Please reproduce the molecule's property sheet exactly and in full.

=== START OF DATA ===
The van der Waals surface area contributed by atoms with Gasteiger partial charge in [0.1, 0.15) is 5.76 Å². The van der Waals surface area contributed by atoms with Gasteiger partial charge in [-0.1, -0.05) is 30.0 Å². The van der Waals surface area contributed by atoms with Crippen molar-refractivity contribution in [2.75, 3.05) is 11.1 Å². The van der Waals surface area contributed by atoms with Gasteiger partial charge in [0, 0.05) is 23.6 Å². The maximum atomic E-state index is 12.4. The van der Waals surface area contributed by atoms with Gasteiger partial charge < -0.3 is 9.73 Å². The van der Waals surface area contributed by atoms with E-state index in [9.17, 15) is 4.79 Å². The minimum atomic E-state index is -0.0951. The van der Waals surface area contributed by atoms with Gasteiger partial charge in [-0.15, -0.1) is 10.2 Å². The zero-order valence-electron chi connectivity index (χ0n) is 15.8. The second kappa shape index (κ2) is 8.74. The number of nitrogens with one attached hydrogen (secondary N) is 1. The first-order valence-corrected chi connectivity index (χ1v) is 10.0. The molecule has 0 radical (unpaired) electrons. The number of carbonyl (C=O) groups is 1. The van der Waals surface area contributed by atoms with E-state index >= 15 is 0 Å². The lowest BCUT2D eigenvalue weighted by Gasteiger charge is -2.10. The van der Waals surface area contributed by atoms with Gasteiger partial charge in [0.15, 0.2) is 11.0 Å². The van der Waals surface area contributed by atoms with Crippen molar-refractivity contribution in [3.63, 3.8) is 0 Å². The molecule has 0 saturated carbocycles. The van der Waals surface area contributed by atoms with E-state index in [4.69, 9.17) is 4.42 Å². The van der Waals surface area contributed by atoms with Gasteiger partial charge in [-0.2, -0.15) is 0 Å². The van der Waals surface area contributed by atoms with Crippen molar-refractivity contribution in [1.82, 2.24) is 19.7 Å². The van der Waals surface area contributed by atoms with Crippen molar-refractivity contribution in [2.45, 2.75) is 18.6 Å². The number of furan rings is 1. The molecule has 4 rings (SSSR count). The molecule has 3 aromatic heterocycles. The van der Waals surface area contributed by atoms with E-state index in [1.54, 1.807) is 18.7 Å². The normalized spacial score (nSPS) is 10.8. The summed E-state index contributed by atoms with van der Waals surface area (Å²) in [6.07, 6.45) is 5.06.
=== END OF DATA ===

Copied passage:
The van der Waals surface area contributed by atoms with Gasteiger partial charge in [0.1, 0.15) is 5.76 Å². The van der Waals surface area contributed by atoms with Gasteiger partial charge in [-0.1, -0.05) is 30.0 Å². The van der Waals surface area contributed by atoms with Crippen molar-refractivity contribution in [2.75, 3.05) is 11.1 Å². The van der Waals surface area contributed by atoms with Gasteiger partial charge in [0, 0.05) is 23.6 Å². The maximum atomic E-state index is 12.4. The van der Waals surface area contributed by atoms with Gasteiger partial charge < -0.3 is 9.73 Å². The van der Waals surface area contributed by atoms with E-state index in [9.17, 15) is 4.79 Å². The minimum atomic E-state index is -0.0951. The van der Waals surface area contributed by atoms with Gasteiger partial charge in [-0.15, -0.1) is 10.2 Å². The zero-order valence-electron chi connectivity index (χ0n) is 15.8. The second kappa shape index (κ2) is 8.74. The number of nitrogens with one attached hydrogen (secondary N) is 1. The first-order valence-corrected chi connectivity index (χ1v) is 10.0. The molecule has 0 radical (unpaired) electrons. The number of carbonyl (C=O) groups is 1. The van der Waals surface area contributed by atoms with E-state index >= 15 is 0 Å². The lowest BCUT2D eigenvalue weighted by Gasteiger charge is -2.10. The van der Waals surface area contributed by atoms with Gasteiger partial charge in [0.15, 0.2) is 11.0 Å². The van der Waals surface area contributed by atoms with Crippen molar-refractivity contribution in [3.63, 3.8) is 0 Å². The molecule has 0 saturated carbocycles. The van der Waals surface area contributed by atoms with E-state index in [4.69, 9.17) is 4.42 Å². The van der Waals surface area contributed by atoms with Gasteiger partial charge in [-0.2, -0.15) is 0 Å². The van der Waals surface area contributed by atoms with Crippen molar-refractivity contribution in [1.82, 2.24) is 19.7 Å². The van der Waals surface area contributed by atoms with Crippen molar-refractivity contribution in [2.45, 2.75) is 18.6 Å². The number of furan rings is 1. The molecule has 4 rings (SSSR count). The molecule has 3 aromatic heterocycles. The van der Waals surface area contributed by atoms with E-state index in [1.54, 1.807) is 18.7 Å². The normalized spacial score (nSPS) is 10.8. The summed E-state index contributed by atoms with van der Waals surface area (Å²) in [6.07, 6.45) is 5.06.